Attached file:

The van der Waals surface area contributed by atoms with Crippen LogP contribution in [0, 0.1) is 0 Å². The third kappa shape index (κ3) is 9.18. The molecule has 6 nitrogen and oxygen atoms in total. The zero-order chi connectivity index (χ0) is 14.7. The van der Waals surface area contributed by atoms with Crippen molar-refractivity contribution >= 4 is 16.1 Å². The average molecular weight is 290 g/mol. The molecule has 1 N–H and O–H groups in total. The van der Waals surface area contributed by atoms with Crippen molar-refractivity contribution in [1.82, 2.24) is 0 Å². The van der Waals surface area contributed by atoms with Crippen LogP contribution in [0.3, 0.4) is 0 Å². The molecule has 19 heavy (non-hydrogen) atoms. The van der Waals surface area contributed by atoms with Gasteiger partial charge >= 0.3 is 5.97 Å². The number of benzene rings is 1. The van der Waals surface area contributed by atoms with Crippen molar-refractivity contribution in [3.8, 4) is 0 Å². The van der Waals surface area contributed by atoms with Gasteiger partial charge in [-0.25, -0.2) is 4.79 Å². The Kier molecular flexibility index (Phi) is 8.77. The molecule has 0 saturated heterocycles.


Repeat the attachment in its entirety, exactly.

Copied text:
The van der Waals surface area contributed by atoms with Crippen LogP contribution in [0, 0.1) is 0 Å². The third kappa shape index (κ3) is 9.18. The molecule has 6 nitrogen and oxygen atoms in total. The zero-order chi connectivity index (χ0) is 14.7. The van der Waals surface area contributed by atoms with Crippen molar-refractivity contribution >= 4 is 16.1 Å². The average molecular weight is 290 g/mol. The molecule has 1 N–H and O–H groups in total. The van der Waals surface area contributed by atoms with Crippen molar-refractivity contribution in [1.82, 2.24) is 0 Å². The van der Waals surface area contributed by atoms with Crippen LogP contribution in [0.3, 0.4) is 0 Å². The molecule has 19 heavy (non-hydrogen) atoms. The van der Waals surface area contributed by atoms with Gasteiger partial charge >= 0.3 is 5.97 Å². The number of benzene rings is 1. The van der Waals surface area contributed by atoms with Crippen molar-refractivity contribution in [3.8, 4) is 0 Å². The van der Waals surface area contributed by atoms with Gasteiger partial charge in [-0.25, -0.2) is 4.79 Å². The Kier molecular flexibility index (Phi) is 8.77. The molecule has 0 saturated heterocycles.